What do you find when you spend five days digging through hard New England soil in freezing conditions? For a four-member crew from The Public Archaeology Laboratory, Inc. (PAL), the answer is short and simple: one shotgun shell and one piece of broken glass, both of recent vintage.
The Public Archaeology Laboratory had been commissioned by the Minuteman Regional Vocational Technical School District to conduct an archaeological survey of the site where the District plans to build a new high school.
“There’s no archeological significance here – no evidence that Native Americans used the land,” said Jennifer Banister, the project archeologist, on a 30-degree morning in late January. Finding something of significance “was definitely a possibility,” she said, given the site’s proximity to Battle Road, wetlands, and fresh water sources. There are several sites within a half-mile of the Minuteman property where archeologists have detected evidence of land use that pre-dates the arrival of Europeans, she said.
Banister’s team spent more than 150 hours digging “shovel test pits,” approximately 2 feet by 2 feet and 2 feet deep. They dug 90 test pits, spaced out across the area where the new high school will be built.
“There’s absolutely nothing here,” said crew member Colin Stevenson as he shoveled another load of soil and rock into a manually-operated screening device. The test pit, like many of the others, was filled with large rocks, hard clay soil, and roots from nearby trees.
Interestingly enough, the survey was not actually required by any government agency. Instead, it was ordered by Minuteman Superintendent Edward A. Bouquillon to ease any concerns about the site’s potential historical significance and to ease his own mind about building a school there.
“This area is rich in Revolutionary War history,” he said, shortly after learning that the archeological dig had come up empty. “I had no idea what we might find out there, but I’m glad we did this. It was the right thing to do.” The archeological survey cost the District $15,000, a mere fraction of the project’s $144.9 million total cost.
There was an educational benefit for
Minuteman students as well, Dr. Bouquillon said. Social studies teacher Tracey Sierra brought
her sophomore classes out to the archeological dig site where they saw the
direct connection between science and history and learned about additional
career pathways they didn’t know existed.
The students talked with the team from PAL and with Margie Coffin
Brown of the Minute Man National
“No artifacts were identified as part of the survey, which is a little surprising but I think it has a lot to do with the shallow ledge that covers most of the area,” said Senior Archeologist Holly Herbster, MA, RPA. “Our testing coverage was thorough and we targeted areas that were most likely for pre-contact as well as historic sites, so it appears this area just wasn’t utilized as neighboring areas were.”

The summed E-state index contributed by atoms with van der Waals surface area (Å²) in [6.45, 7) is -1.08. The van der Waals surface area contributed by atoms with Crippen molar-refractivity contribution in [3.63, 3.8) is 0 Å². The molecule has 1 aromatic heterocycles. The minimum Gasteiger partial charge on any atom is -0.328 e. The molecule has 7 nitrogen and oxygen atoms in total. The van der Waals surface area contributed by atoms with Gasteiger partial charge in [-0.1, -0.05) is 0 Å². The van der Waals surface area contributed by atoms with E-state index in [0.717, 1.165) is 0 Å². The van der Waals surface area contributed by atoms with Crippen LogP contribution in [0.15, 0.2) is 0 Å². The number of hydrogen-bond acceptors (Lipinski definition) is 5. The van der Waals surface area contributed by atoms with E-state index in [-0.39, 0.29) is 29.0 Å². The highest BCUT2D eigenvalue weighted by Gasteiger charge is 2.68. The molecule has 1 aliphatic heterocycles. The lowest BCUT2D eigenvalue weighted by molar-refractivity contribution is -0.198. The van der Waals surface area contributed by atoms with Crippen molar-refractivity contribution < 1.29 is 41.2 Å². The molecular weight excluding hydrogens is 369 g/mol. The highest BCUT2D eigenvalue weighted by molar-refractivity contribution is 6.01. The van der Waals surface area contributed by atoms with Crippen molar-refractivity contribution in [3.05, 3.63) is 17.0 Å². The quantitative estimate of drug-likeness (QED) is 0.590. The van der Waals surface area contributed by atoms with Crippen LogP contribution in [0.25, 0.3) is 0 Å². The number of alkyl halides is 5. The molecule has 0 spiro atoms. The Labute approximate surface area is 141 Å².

“Although we did not find any archaeological materials that document Native American activity,” Ms. Herbster said, “that does not mean that Native people didn’t use the land within the project area. The presence of known sites in the areas that surround the project area suggests that people did in fact pass through and probably hunt and collect resources there. These activities simply did not leave behind traces that archaeologists can see today. The same can be said for the use of the project area historically. While we did not locate any artifacts, the presence of stone wall sections indicates that the area was likely part of a larger home or farmstead located nearby.”
Ms. Herbster said PAL will be recommending that no additional archaeological investigations are necessary. PAL will provide Minuteman with a formal written report within the next month.
PAL is located in Pawtucket, Rhode Island. Its crews have done similar work throughout New England and the Northeast.
Team members reported that archeological digs sometimes unearth items that are of historical significance. Sometimes, as was the case at the Minuteman site, they come up with nothing at all.
In one recent instance, PAL helped document the discovery of a 19th century schooner buried deep in the mudflats in the Seaport district in South Boston. The shipwreck was found during excavation on a construction project: https://www.boston.gov/departments/archaeology/seaport-shipwreck
“That was me,” said Project Archeologist Jennifer Banister, with a smile on her face.
Minuteman is an award-winning regional high school that integrates robust academic and career & technical learning to deliver a revolutionary competitive advantage. The school serves a diverse student body with multiple learning styles, expanding opportunities for college and career success. As an accredited member of the New England Association of Schools & Colleges (NEASC), Minuteman challenges all students to aspire to their full potential, accelerate their learning, and achieve success in the 21st-century global community.
The District is planning to build a new high school on the Lincoln side of its property. Pending permitting by the Town of Lincoln, the District hopes to break ground this spring and open the new school to students in the fall of 2019.